"Never Doubt that A Small Group of thoughtful, committed citizens can change the world; indeed it's the only thing that ever has." The quote above by Margaret Meade is the perfect statement for the weekend that just passed. Seventeen members of our community - a group of "thoughtful, conscientious" students, parents and faculty, came together to plant some trees. It was the culmination of several months of coordination with a local NGO, The Global Environment Centre, focusing of its efforts on rejuvenation of peat forests in Malaysia. The funding for the event was graciously provided by the ISKL Annual Fund.
This particular group head out at 7 am on Saturday, November 8 on a day that competition was high for perspective volunteers, with HS athletics and the Google Educators conference underway at Ampang and SATs going on simultaneously off campus. The morning rain gave way, just in time it seemed, to cloud cover that kept the heat at bay. The troop arrived shortly after 8:15 and walked 1.25 km down a rugged mud road to the location of the planting. There they changed into boots, were given gloves and ponchos and headed out - after a short briefing on the importance of planting and the species to be planted - to plant and plant some more.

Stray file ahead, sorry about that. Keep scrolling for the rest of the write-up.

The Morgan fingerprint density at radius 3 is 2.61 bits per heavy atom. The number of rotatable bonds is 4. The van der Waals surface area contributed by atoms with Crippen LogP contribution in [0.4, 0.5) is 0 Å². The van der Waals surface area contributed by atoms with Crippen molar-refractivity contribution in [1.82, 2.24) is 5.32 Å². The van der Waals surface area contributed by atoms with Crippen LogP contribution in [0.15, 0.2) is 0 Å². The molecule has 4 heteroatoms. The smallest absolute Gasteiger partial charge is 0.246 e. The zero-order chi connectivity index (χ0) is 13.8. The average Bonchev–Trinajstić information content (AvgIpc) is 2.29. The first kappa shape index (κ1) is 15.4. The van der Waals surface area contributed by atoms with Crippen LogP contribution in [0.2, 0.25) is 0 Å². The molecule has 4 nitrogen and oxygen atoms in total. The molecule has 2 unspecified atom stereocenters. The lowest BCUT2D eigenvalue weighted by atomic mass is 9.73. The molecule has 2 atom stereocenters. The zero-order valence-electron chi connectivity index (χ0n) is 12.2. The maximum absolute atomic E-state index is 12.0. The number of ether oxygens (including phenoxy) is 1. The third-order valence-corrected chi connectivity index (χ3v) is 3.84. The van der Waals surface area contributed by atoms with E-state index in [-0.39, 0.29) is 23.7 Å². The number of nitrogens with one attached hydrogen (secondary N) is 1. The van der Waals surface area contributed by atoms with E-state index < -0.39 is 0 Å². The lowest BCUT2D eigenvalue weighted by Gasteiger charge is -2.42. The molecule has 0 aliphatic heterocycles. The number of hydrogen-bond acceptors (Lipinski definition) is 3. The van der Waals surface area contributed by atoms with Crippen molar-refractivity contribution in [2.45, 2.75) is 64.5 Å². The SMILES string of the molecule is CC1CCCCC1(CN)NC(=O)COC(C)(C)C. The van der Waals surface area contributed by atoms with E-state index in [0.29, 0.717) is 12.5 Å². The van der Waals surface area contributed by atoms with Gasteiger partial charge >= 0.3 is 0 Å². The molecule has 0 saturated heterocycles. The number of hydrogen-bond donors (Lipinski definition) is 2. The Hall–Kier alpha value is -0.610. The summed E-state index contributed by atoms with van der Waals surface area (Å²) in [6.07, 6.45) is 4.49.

By the end of the event (around 12:00 noon) the group had planted 210 trees that will benefit the peat forest ecosystem by providing food sources (small berries in this case), attracting birds and insects to the area in greater numbers. It was important for everyone to recognize not just the benefit of planting directly, but also how the planting fit into the big picture of the haze in SE Asia, the relationship between education of local communities versus typical slash and burn behaviors, the economic benefits of supporting local nurseries and involving locals in the planting process as well as their participation in the growth of peat swamps around Malaysia. In short, it was important to recognize how interconnected ecology, economy, society and politics are and how a systemic approach to solving global issues is necessary and already underway.
The conversations were timely. The planting was a win-win for people and planet alike.